Goodreads Profile

All my book reviews and profile can be found here.

Friday, February 20, 2015

"Our goal was to enhance the experience for users;"

An now for the euphemism of the day: Lenovo: "Our goal was to enhance the experience for users; we recognize that the software did not meet that goal and have acted quickly and decisively."  Lenovo had added a program called Superfish to each of its computers that it sold.  The software " was designed to show targeted ads by analyzing images of products that a user might see on the web and then presenting "identical and similar product offers that may have lower prices."  It also produced multiple pop-up ads (they insist it wasn't malware). "And this week, several independent experts reported that Superfish works by substituting its own security key for the encryption certificates that many websites use to protect users' information. "This means that anyone affected by this adware cannot trust any secure connections they make," researcher Marc Rogers wrote on his blog.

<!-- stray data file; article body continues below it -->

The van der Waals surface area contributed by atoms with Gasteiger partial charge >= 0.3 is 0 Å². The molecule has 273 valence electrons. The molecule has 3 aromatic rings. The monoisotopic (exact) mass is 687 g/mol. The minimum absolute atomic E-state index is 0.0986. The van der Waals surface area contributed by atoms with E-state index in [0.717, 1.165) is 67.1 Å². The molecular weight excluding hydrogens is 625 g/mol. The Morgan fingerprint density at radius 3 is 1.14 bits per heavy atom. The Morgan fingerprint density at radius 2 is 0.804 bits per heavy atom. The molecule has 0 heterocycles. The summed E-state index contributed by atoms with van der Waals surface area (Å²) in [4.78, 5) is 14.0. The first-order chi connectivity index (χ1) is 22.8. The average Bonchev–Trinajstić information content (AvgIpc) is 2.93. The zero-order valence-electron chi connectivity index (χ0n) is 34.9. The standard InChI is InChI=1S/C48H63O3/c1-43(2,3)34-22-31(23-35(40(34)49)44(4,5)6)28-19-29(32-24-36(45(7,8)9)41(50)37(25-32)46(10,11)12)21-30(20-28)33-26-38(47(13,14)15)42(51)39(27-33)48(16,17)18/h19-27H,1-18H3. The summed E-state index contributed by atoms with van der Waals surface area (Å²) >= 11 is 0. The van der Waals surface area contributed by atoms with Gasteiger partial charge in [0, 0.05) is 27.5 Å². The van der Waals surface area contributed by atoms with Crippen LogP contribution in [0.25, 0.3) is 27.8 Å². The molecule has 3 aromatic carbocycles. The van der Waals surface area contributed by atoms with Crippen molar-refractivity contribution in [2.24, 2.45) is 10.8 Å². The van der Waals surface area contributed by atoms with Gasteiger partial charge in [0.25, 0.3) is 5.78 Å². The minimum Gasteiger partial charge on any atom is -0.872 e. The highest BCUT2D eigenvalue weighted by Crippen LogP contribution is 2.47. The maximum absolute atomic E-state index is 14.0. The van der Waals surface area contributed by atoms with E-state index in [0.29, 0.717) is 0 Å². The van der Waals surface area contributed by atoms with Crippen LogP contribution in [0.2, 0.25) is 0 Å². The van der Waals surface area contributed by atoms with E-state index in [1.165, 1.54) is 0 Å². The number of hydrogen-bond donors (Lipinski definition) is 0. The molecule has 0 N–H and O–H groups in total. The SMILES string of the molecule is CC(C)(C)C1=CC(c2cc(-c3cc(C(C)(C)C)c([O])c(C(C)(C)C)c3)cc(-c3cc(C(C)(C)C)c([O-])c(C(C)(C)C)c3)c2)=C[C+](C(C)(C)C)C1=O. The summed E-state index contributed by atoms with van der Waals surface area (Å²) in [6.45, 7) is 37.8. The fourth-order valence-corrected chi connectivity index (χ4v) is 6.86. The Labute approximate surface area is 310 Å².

What's worse, experts said, is that Superfish appears to re-use the same encryption certificate for every computer, which means a hacker who cracked the Superfish key could have broad access to a variety of online transactions."

What a wonderful enhancement.  Lesson of the day.  If you buy a new computer, before you do anything else, run decrapifier (http://download.cnet.com/PC-Decrapifier/3000-2096_4-10636481.html) and eliminate every piece of pre-installed software.  Better yet, buy a PC without an OS and install Linux.
Post a Comment